The Jerusalem Post reported yesterday:
The University of Central Lancashire has canceled an Israel Apartheid Week event that contravened the recently UK-adopted International Holocaust Remembrance Alliance’s definition of antisemitism.
The session was scheduled to take place next week under the title “Debunking Misconceptions on Palestine.” Anti-Israel activist Ben White and pro-Palestinian academics were due to speak at the event in Preston.
A statement issued by a university representative said: “We believe the proposed talk contravenes the new definition and furthermore breaches university protocols for such events, where we require assurances of a balanced view or a panel of speakers representing all interests.
“In this instance our procedures determined that the proposed event would not be lawful and therefore it will not proceed as planned,” the statement continued.
UJS Campaigns Officer Liron Velleman told The Jerusalem Post on Wednesday that while he does not expect to see many other British universities following suit by canceling events scheduled for the annual anti-Israel event, he does expect the subject to handled with more sensitivity.
“Following the move by Jo Johnson MP [the minister for universities and science] to encourage Universities UK to use the IHRA definition of antisemitism, universities will have a heightened awareness of ensuring events during Israel Apartheid Week will not violate values, expectations and laws but also that free speech and robust debate must remain a part of university life,” Velleman said in a written exchange with the Post.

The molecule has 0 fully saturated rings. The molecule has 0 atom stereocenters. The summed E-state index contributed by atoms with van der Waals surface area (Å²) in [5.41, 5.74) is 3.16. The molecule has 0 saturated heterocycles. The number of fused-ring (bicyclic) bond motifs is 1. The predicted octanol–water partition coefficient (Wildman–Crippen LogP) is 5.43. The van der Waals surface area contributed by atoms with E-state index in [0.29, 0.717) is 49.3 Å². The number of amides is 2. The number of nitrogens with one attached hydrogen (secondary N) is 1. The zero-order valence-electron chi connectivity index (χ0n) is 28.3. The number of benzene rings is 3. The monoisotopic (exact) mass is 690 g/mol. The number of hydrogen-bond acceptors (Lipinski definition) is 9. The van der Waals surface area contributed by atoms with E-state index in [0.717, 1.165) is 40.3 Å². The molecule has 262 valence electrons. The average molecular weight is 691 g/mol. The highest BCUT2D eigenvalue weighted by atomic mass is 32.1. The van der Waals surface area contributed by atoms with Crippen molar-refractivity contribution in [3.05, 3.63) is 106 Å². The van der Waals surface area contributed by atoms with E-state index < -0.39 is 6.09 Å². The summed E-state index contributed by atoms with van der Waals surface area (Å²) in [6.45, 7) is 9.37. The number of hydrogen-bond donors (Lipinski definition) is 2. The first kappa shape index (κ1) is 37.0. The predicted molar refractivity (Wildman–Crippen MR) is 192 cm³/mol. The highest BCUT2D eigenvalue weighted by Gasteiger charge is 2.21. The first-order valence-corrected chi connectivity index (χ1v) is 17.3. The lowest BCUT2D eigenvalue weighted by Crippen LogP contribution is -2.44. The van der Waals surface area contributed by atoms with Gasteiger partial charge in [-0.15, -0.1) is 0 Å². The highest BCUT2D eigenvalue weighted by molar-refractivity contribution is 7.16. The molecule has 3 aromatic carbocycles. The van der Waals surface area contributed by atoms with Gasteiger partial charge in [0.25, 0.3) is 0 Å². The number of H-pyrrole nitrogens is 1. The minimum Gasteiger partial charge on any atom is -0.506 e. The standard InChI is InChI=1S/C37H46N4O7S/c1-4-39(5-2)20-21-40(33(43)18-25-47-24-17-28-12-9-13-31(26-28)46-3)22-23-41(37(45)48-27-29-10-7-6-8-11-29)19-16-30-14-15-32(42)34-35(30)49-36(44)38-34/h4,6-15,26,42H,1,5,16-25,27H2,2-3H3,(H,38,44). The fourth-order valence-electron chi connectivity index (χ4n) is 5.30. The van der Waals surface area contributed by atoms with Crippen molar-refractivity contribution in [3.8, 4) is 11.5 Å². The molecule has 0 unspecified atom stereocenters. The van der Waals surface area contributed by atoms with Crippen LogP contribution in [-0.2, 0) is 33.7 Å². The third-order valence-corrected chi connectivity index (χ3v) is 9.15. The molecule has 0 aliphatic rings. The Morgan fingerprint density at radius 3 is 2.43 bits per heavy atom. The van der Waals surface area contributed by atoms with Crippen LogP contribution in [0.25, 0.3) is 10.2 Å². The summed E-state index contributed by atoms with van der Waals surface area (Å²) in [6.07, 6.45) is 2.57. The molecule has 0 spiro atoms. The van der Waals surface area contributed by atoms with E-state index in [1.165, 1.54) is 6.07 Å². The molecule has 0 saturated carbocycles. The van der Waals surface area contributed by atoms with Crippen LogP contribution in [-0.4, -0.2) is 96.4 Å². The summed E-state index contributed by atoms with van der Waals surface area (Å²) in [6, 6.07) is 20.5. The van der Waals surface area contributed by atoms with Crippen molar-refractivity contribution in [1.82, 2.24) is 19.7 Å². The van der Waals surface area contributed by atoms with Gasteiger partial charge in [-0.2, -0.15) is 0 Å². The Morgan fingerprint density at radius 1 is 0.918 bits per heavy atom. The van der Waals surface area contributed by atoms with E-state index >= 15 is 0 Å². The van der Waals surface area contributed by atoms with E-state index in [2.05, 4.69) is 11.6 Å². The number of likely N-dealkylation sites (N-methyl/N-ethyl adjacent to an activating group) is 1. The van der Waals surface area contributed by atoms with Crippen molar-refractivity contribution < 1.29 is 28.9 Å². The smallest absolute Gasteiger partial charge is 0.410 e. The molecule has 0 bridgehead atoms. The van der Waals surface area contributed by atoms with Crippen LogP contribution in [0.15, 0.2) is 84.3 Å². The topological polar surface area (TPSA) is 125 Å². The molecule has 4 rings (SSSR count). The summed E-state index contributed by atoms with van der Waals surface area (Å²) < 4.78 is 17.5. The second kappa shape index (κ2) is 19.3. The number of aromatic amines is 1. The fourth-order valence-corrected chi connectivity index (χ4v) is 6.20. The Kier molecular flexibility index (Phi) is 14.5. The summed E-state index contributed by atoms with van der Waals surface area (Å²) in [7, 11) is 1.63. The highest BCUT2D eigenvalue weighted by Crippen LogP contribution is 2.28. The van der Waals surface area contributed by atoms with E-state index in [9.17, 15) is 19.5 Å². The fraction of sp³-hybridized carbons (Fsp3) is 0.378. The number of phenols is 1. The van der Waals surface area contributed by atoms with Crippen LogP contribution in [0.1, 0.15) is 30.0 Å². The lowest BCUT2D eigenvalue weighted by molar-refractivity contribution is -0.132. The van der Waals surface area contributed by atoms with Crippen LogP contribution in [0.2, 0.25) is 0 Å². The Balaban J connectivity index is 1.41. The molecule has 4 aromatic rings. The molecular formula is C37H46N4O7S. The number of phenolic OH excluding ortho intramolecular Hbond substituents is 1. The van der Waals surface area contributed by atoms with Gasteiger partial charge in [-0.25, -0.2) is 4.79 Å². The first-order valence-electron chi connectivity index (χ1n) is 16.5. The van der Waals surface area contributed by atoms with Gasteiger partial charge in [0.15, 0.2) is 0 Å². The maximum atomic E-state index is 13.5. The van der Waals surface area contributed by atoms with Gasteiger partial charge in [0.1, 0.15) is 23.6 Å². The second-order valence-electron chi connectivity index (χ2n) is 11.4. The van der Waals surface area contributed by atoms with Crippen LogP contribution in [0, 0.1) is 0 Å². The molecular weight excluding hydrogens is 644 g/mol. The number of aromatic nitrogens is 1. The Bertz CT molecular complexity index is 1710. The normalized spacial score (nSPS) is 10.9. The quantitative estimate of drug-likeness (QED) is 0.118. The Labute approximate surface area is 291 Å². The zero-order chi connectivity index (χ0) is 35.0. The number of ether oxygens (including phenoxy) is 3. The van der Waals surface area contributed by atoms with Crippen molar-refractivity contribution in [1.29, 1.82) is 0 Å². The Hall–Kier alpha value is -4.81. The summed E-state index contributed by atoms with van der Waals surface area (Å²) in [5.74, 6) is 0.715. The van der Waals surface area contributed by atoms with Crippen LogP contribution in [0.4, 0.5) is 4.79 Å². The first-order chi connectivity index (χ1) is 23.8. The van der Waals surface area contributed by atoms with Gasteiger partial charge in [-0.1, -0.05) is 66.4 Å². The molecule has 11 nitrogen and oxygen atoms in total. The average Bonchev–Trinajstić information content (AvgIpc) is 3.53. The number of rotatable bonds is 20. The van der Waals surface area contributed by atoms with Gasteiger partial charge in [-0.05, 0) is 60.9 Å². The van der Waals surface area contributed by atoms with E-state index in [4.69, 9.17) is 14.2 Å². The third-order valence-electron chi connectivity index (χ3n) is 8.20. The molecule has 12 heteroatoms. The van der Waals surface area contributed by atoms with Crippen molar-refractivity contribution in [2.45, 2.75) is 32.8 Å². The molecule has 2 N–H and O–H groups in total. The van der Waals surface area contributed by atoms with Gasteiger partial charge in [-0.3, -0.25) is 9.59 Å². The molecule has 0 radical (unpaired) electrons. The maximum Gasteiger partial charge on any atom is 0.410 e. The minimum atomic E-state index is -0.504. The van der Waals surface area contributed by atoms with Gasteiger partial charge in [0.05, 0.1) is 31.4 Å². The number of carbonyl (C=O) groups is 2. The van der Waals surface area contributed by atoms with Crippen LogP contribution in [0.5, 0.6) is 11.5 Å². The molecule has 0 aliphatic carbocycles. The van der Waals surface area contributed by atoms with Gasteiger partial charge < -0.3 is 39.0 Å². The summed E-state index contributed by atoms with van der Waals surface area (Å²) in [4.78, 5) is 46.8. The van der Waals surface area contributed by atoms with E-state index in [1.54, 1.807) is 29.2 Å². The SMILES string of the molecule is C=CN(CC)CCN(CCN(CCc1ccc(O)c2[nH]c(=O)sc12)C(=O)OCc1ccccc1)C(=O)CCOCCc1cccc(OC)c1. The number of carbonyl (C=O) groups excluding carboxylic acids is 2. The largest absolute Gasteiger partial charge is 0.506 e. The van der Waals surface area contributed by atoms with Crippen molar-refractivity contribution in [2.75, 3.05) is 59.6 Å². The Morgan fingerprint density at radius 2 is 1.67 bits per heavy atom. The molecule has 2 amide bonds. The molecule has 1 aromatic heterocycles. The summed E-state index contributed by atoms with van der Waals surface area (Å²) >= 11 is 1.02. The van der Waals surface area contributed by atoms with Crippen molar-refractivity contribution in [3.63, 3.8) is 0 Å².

Last week, Johnson sent a letter to the head of Universities UK, an organization representing universities across the country, drawing their attention to the definition of antisemitism
This is the letter that Jo Johnson wrote to the universities:
Free speech and academic freedom are fundamental to our higher education system. Many institutions have a legal duty to take reasonably practicable steps to secure freedom of speech for their members, students, employees and visiting speakers. We expect higher education institutions to have clearly set out procedures and policies for events and the hosting of external speakers which allow for open transparent events, challenge and debate and ensure that lawful speech can occur on campuses. Open and robust debate is how students should challenge those with whom they disagree. There is no place for students that use intimidation or violence to attempt to shut down the free and open exchange of ideas.
I am sure you share my concerns about the rising reports of anti-Semitic incidents in this country and will want to make sure that your own institution is a welcoming environment for all students and that the legal position and guidelines are universally understood and acted upon at all times. This will include events such as those that might take place under the banner of "Israel Apartheid' events for instance. Such events need to be property handled by higher education institutions to ensure that our values, expectations and laws are not violated.
In September 2015 the Government ask. Universities UK (UUK) to set up a Harassment Taskforce to consider what more can be done to address harassment on campus, including on the basis of religion and belief. The taskforce published its report: 'Changing the Culture' on 21 October 2016. UUK plan to establish more baseline evidence, and to assess institutions' progress in implementing the recommendations, so that the work of the taskforce makes a real difference. UUK will report their progress to me later this year.